Kenyan cult leader Paul Mackenzie has been charged with murder after the discovery of over 400 bodies in shallow graves in a remote forest. Survivors reported Mackenzie urged followers to fast to “see Jesus.” He and 29 others pleaded not guilty in court.
Mackenzie faces additional charges of terror acts, child cruelty, and torture, all of which he denies.
Authorities allege victims may have been strangled, suffocated, or beaten to death.
Villagers noticed Mackenzie’s large gatherings, later discovering he ran a church. Attempts to rescue victims faced hostility. Mackenzie’s sermons hinted at followers sacrificing lives.
“I’m still scared of him,” one survivor told the BBC when asked what she would say to Mackenzie if she ever met him.
“I don’t want to ever meet him,” said the 29-year-old mother of four.
Neema – not her real name – had been a follower of the Good News International Church in Malindi until it was closed down in 2019.
When she heard that its leader had moved to Shakahola, the forest about 70km (43 miles) west of the town, together with other members of the church, she followed him there in 2022.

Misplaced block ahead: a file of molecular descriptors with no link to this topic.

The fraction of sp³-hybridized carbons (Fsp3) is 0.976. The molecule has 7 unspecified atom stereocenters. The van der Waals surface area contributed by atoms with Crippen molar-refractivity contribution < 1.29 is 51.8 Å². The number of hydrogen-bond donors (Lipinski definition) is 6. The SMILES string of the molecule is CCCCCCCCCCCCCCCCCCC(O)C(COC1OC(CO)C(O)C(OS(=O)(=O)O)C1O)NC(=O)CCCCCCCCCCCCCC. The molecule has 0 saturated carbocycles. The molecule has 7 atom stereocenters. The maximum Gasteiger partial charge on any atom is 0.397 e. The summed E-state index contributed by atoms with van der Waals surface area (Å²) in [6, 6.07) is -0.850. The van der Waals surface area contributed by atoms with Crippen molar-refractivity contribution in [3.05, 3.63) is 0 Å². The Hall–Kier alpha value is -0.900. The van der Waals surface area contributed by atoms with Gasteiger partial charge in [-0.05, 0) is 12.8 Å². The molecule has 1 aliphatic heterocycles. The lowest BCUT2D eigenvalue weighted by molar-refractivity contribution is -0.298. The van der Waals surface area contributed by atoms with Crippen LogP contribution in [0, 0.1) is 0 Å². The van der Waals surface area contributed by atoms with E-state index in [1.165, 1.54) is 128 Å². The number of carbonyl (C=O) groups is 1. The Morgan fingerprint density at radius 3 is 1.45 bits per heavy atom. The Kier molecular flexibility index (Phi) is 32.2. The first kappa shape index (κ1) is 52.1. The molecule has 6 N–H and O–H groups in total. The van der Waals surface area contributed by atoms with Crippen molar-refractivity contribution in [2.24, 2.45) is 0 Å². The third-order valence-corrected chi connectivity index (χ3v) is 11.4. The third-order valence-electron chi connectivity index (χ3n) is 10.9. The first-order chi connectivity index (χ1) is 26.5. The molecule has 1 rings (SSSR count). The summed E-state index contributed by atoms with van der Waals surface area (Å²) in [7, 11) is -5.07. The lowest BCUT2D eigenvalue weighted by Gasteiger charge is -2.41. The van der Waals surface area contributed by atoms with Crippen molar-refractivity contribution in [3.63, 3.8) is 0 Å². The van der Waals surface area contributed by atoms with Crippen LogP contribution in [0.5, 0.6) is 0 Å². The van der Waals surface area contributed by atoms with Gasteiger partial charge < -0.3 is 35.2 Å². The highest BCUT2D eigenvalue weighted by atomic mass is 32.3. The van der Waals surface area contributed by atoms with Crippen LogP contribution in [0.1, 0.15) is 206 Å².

Shakahola is sparsely populated and now under 24-hour police guard. The authorities have declared it a crime scene and access is forbidden.
Initially, the worshippers would travel there and return home. But from late 2022, the followers claim, they were not allowed to leave.
Neema was two months pregnant with her fourth child when she went to the forest for the last time. She said she was held against her will there and women were repeatedly raped by the guards.
“The preaching stopped,” she said. “They said we’re now done with teachings we only wait to meet Jesus.”
At first, those in the forest would be given half a cup of tea and a slice of bread in the morning.
That was it for the day.
When it all became unbearable, she plotted with two of her friends to escape. It was not easy to hatch a plan as it was forbidden to chat in groups. They were required to stay silent.
They waited for the guards to take their usual meal break, closed the door to their mud-walled hut, made a hole in the rear wall and ran.
“We were weak,” Neema said.
But the desperation to escape pushed them on.
Luckily, when they got to the main road, they met a motorist who took them to hospital.
Hundreds were not as lucky – including many children.
Only 39 bodies have been identified through DNA testing, leaving many families awaiting closure. Justice is sought, but for grieving families, it can’t undo their losses.